Having spent my Sunday last week stood watching everyone having fun on the Rockingham Meihan layout, I knew I had to get back on track ASAP. I haven’t drifted myself since STL!3 at Driftland in June (I think?), so the urge to get back into the drivers seat was the highest it had been for months. There was no way I could stand by and watch the final Rockingham drift event from the sidelines having spent 99% of my time at the venue in the past filming others have fun.
After umming and ahing about taking part, I got my gear together and washed the dirt off my C33, which for the last few months has only seen use driving to the Post Office every now and then to drop off orders.
I filled the Laurel with the usual array of tools, spares and tyres and headed to grab some food, making sure that nothing would fall off en route. Nothing did, so testing was deemed a success!
After a super early start the next morning I arrived at a very cold and windy Rockingham. The atmosphere in the pits was already buzzing but you could tell that everyone knew that this would be the last time that we would be stood here as the sound of cars being unloaded filled the air.
The drivers briefing was a carefree affair and it was time to get ready to head on track before we knew it. I soon realised I’d spent so much time talking with everyone that I hadn’t unloaded anything from my car; drifting can be such a social event that you end up forgetting what you actually went to do.
As per usual with the Outer Paddock the queues were a little large to begin with but, as soon as the organisers started sending multiple cars out at a time, things soon sped up and we all got to drive with our respective friends.
I find that I often tend to struggle with “car park” style tracks as there is a lack of rumble strips, glass verges and other similar objects that you would usually use to dictate your line, speed and angle. On such an open course there is a multitude of lines that you can take, so I find it hard to focus on improving a particular bit of my driving when you can drift the circuit successfully at a more leisurely pace without stressing too hard.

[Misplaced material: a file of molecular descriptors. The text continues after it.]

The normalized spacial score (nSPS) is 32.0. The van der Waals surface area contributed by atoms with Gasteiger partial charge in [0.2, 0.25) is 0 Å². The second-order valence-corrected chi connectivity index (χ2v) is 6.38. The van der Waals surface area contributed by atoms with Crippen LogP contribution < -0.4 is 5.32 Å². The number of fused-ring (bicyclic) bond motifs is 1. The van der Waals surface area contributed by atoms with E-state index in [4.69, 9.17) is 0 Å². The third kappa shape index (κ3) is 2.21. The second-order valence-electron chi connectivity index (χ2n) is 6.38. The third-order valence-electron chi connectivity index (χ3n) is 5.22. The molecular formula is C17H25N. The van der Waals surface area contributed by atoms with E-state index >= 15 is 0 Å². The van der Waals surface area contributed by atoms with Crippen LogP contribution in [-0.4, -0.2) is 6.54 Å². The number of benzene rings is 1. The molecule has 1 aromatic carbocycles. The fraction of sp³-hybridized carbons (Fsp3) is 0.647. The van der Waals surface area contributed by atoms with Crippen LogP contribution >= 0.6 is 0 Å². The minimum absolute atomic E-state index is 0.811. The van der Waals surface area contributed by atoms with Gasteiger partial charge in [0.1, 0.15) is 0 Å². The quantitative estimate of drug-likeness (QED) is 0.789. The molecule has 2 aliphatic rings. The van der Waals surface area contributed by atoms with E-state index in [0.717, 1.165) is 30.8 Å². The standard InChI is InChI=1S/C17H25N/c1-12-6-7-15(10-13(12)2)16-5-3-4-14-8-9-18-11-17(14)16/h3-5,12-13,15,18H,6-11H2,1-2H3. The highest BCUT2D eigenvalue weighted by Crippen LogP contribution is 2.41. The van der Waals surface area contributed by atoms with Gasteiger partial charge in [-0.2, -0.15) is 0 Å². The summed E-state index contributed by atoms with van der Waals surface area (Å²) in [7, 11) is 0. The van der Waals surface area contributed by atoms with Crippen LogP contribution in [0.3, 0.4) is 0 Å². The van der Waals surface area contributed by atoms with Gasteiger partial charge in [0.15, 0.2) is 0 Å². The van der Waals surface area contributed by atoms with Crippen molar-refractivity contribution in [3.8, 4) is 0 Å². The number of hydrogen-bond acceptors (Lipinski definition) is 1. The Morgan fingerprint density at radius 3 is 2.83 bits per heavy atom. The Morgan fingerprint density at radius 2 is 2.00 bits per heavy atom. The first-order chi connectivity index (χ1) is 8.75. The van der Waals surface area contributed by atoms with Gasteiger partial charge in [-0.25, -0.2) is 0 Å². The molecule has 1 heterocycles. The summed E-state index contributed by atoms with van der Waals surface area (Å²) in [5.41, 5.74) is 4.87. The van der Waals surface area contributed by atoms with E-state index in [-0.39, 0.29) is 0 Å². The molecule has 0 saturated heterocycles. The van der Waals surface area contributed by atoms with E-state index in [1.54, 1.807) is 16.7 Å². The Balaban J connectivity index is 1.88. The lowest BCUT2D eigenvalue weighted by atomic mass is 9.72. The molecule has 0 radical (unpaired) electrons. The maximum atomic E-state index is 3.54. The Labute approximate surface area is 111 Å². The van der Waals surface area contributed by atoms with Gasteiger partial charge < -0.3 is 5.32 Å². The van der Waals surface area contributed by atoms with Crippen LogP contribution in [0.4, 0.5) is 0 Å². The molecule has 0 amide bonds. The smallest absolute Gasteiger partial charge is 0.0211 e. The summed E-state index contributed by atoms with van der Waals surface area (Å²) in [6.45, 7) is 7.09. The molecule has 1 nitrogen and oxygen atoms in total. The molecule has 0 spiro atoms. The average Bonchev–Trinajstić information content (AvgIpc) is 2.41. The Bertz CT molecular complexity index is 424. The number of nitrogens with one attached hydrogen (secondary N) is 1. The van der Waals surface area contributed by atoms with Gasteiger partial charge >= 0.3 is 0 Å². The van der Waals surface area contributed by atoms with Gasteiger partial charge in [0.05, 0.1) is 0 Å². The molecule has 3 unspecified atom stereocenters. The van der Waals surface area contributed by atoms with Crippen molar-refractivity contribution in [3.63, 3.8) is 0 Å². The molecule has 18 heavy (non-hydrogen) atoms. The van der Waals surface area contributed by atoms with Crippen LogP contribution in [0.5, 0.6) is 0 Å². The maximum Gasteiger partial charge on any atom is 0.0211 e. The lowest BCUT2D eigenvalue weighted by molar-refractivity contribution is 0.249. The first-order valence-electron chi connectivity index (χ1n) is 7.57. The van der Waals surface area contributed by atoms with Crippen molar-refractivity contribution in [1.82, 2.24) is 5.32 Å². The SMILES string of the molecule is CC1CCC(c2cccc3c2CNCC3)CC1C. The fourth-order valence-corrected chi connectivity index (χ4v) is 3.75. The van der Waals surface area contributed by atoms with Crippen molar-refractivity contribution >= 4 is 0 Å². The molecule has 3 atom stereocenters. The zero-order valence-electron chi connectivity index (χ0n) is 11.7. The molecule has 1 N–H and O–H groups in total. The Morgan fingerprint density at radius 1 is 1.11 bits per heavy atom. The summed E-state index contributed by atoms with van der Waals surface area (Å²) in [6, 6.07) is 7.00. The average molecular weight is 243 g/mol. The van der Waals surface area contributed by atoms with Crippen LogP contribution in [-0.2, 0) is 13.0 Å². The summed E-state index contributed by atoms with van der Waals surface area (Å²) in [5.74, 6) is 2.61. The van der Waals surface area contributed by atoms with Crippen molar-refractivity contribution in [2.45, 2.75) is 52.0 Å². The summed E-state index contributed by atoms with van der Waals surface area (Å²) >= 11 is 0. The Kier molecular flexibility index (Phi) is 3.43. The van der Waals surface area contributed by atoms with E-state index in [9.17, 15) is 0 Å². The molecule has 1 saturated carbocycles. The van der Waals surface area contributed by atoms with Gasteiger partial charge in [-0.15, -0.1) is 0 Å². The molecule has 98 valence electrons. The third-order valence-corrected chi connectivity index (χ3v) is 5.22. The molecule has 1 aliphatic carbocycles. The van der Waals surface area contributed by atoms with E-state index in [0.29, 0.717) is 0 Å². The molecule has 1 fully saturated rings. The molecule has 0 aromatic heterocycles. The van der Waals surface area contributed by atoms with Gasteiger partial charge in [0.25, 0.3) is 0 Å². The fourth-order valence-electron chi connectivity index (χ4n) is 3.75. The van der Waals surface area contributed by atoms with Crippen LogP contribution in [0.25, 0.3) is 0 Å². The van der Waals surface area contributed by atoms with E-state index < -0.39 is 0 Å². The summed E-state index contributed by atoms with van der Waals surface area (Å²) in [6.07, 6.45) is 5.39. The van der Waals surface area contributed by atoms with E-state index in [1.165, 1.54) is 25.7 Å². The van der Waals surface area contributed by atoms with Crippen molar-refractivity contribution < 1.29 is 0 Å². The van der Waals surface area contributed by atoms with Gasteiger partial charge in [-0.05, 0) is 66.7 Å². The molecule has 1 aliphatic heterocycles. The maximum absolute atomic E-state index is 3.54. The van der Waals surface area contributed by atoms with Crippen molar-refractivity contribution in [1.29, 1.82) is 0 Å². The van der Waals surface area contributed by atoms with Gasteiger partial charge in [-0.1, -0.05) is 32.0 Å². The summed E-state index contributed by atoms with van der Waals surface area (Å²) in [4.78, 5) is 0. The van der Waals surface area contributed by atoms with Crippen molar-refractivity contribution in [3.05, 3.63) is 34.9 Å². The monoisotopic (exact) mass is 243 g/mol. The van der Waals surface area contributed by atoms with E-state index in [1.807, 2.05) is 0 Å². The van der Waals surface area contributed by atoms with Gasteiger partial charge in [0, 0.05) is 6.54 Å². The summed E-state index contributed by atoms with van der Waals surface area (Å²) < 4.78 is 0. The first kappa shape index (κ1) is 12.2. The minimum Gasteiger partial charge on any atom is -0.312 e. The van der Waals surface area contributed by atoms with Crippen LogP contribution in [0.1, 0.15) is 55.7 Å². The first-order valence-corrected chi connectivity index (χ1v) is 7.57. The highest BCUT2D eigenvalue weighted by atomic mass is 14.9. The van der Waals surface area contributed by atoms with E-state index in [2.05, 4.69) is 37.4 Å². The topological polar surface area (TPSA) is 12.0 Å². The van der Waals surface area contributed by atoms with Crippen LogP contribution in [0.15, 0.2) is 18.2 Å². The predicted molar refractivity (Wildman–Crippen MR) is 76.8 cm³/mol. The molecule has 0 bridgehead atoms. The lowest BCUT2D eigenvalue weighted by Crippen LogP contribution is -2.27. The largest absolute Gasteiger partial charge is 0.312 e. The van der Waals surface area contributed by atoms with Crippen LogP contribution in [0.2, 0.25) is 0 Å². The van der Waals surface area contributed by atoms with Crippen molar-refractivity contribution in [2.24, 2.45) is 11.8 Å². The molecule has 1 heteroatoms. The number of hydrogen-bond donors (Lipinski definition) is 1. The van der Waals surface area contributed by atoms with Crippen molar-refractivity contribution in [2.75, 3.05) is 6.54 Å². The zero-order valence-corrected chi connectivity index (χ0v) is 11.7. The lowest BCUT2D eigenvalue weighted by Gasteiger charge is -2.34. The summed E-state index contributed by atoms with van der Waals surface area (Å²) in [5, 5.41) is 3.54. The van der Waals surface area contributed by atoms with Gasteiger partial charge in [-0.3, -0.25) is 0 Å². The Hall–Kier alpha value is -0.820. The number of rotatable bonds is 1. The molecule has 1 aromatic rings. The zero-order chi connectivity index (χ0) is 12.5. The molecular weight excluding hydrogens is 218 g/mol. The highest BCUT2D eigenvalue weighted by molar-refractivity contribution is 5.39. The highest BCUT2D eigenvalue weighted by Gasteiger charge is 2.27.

On the plus side, it means that you can drive with your friends in a much more relaxed environment, with space for everyone to move around, hold their line and practice the art of following a driver closely.
What was I saying about driving with friends in a relaxed environment? I was leading a large train with Huxley close behind when I completely messed up one of the corners and quickly realised I was on a collision course with a concrete barrier. I decided to abort the drift and Huxley appeared to notice as he adjusted his line accordingly as I slid slowly into the wall, the impact being cushioned by the foam barrier.
Unfortunately, Tom was right behind Hux mid-dive and, due to a mix of lingering smoke, a very low sun and the proximity involved, wasn’t able to see me until it was too late. The rear left corner of his PS13 didn’t look too great afterwards, although this corner of his car has already been heavily reworked a handful of times in the past which possibly contributed to the damage looking so severe.
As we pulled away from the scene of the crash I was half expecting my car to be bent in half; the C33 platform is pillarless and my car has no door bars, so any considerable side impact will fold the entire side of the car without too much effort. It was at this moment I came to realise how much I value my legs.
Unbelievably, Tom had managed to miss the doors and land on my front wing, moving my car into the barrier rather than folding in the doors. There was some damage to the passenger side rear quarter too from where it had been pushed into the wall, but Huxley amazingly had this sorted within minutes after some light hammering.
Tom’s car unfortunately required a larger hammer and heavier hits, but Hux got it back to a state where the stricken S13 could be driven home (albeit missing a tail light). As we packed up and headed to get food with a few others, the drama still wasn’t over for the day.
As I approached a major roundabout behind Jonny and his E36, I thought he had hit a pothole as the rear of his car leapt into the car. Unfortunately, this was then followed with the wheel falling off.
Pay attention kids: this is what happens when you hear a knocking sound and think “it’ll be fine” (hint: check your wheel nuts/bolts). Oh, and if you’ve enjoyed a flawless drift day in your daily driver, you can guarantee it’ll decide to break on the drive home!
After the meal we all went our separate ways; somewhat amazingly not one of my suspension components had been damaged or bent in the impact, so the two and a half hour drive home was relatively straight forward. Looking at the front wing every time I stopped made me sad though, but I’m sure it’s nothing some hammering and rattle can paint can’t sort.
I didn’t get much time to film anything or take many photos throughout the day but I can safely say that it was one of the most enjoyable drift events I have been a part of for a while. I’m going to miss Rockingham but I really hope that a new venue emerges from the ashes next year and reinvigorates the grassroots drift scene did like Rockingham Drift Days. You can be sure that I’ll be there and taking part (perhaps with door bars this time).
Photos by Fraser Macaulay.
Photos by Alexa Webb.